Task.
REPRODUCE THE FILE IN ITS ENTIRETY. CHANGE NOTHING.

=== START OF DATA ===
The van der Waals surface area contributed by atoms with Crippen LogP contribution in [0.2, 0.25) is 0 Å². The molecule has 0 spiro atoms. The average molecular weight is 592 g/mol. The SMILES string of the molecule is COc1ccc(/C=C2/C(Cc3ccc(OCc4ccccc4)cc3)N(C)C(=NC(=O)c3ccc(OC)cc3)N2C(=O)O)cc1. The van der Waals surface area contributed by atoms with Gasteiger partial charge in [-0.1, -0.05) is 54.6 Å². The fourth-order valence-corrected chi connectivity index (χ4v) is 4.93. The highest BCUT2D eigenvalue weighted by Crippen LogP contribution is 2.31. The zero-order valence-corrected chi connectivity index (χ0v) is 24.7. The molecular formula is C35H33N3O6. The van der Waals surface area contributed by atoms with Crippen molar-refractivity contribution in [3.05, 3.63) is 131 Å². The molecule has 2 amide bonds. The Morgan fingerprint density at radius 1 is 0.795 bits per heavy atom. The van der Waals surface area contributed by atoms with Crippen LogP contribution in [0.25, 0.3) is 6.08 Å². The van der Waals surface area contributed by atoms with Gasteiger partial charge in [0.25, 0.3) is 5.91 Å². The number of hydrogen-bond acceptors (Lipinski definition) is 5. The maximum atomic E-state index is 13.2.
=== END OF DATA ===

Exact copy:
The van der Waals surface area contributed by atoms with Crippen LogP contribution in [0.2, 0.25) is 0 Å². The molecule has 0 spiro atoms. The average molecular weight is 592 g/mol. The SMILES string of the molecule is COc1ccc(/C=C2/C(Cc3ccc(OCc4ccccc4)cc3)N(C)C(=NC(=O)c3ccc(OC)cc3)N2C(=O)O)cc1. The van der Waals surface area contributed by atoms with Gasteiger partial charge in [-0.1, -0.05) is 54.6 Å². The fourth-order valence-corrected chi connectivity index (χ4v) is 4.93. The highest BCUT2D eigenvalue weighted by Crippen LogP contribution is 2.31. The zero-order valence-corrected chi connectivity index (χ0v) is 24.7. The molecular formula is C35H33N3O6. The van der Waals surface area contributed by atoms with Crippen molar-refractivity contribution in [3.05, 3.63) is 131 Å². The molecule has 2 amide bonds. The Morgan fingerprint density at radius 1 is 0.795 bits per heavy atom. The van der Waals surface area contributed by atoms with Crippen LogP contribution in [0.25, 0.3) is 6.08 Å². The van der Waals surface area contributed by atoms with Gasteiger partial charge in [0.25, 0.3) is 5.91 Å². The number of hydrogen-bond acceptors (Lipinski definition) is 5. The maximum atomic E-state index is 13.2.